A day in the life of an intel student
By Airman 1st Class Devin Boyer, 17th Training Wing Public Affairs
/ Published October 09, 2014
GOODFELLOW AIR FORCE BASE, Texas --
Early mornings and long days begin to describe the daily life of Airman Jesyka Ware, a geospatial intelligence analyst student from the 315th Training Squadron.
Ware starts her day at 3:30 in the morning. With a fresh physical training uniform, she forms up with the rest of her flight for an hour long PT session on the flight line.
After her work out, Ware heads back to her dorm.
"You rush to the shower as fast as you can," she said "Not [Basic Military Training] fast, but you want to kind of put a move on it so you can get your day started and make it out to go to breakfast."
Like a well-oiled machine, Ware and her fellow Wingmen form up outside the Cressman Dining Facility at 6 a.m. and march to class.
"Once we get to the school house together as a squadron, we'll start classes at 7 o' clock [a.m.], and we don't get back to our rooms until about 5 o' clock p.m., and that's every day," said Ware.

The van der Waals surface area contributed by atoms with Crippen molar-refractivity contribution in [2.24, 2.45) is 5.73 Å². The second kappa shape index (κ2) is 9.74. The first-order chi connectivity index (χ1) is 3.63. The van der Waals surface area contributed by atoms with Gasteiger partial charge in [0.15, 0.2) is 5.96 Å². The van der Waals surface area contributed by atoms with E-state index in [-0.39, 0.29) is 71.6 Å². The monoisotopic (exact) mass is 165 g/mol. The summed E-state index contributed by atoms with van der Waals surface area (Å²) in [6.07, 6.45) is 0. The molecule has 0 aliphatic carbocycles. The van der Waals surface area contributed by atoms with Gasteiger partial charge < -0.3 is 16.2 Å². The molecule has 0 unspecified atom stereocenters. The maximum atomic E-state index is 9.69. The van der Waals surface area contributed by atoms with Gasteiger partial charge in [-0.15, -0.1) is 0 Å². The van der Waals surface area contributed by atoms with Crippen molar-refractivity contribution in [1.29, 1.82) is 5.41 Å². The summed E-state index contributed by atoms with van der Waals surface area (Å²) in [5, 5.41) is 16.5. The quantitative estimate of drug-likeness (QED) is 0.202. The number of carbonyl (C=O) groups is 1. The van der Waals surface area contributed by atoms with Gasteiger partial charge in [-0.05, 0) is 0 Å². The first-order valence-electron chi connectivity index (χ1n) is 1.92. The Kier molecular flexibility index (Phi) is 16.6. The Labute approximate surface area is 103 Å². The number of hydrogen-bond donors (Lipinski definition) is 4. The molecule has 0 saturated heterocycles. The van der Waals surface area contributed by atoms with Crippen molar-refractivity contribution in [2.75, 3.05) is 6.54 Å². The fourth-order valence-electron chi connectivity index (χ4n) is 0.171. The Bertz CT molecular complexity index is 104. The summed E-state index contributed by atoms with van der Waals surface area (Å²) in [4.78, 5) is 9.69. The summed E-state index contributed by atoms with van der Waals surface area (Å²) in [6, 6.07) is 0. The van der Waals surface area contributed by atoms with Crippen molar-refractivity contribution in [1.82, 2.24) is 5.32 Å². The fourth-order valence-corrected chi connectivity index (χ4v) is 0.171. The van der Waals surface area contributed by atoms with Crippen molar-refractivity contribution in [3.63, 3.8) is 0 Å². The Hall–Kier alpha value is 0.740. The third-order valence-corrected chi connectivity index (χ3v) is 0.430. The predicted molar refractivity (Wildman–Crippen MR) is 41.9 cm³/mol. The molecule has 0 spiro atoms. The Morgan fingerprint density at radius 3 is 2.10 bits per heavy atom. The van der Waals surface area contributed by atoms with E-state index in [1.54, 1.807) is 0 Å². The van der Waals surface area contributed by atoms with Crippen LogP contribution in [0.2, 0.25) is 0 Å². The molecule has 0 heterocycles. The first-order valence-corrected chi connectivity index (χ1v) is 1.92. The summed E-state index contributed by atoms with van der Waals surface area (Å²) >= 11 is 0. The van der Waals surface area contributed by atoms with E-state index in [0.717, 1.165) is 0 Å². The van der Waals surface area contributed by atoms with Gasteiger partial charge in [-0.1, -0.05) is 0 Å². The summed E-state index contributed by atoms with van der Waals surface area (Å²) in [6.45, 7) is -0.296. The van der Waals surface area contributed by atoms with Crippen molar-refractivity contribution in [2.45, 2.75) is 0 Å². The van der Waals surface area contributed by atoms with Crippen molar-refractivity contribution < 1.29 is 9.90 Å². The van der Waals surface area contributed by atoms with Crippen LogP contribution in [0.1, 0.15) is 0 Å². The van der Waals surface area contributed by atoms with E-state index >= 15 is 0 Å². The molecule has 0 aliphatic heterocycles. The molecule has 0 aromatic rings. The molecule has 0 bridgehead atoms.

The job of a geospatial intelligence analyst is to analyze intelligence imagery from satellites, remotely piloted vehicles and other sources in order to recognize the mundane from the dangerous.
"The Geospatial Analysis and Intelligence Fundamentals courses are approximately six months long graduating over 500 students annually," said Tech. Sgt. Adrian N. Gaxiola, geospatial intelligence instructor. "Airmen are trained on geospatial, imagery and analysis techniques required to support worldwide combat operations. Upon graduating these Airmen will directly support the warfighter by producing accurate and timely intelligence."
Ware finds her class challenging, but feels excited that she's learning something new.
"So far, I really love my class," said Ware. "...the best part of coming here is that it is a little difficult learning something that is totally different, but I feel like it will be very rewarding once I get to the [operational] Air Force..."
The 315th TRS student knows how important her job is and reminds herself at the end of each day of all she accomplished.
"...just always remember: at the end of the day, you've made it through...," she added. "...the next day is a new day to start fresh."
After class, Ware marches back to the dormitories with her squadron. She uses what is left of her evening to eat, shower and go to bed. If she has enough time, Ware visits the base library to enjoy a quiet environment to decompress from her classes. She is then prepared to do it all over again the very next day.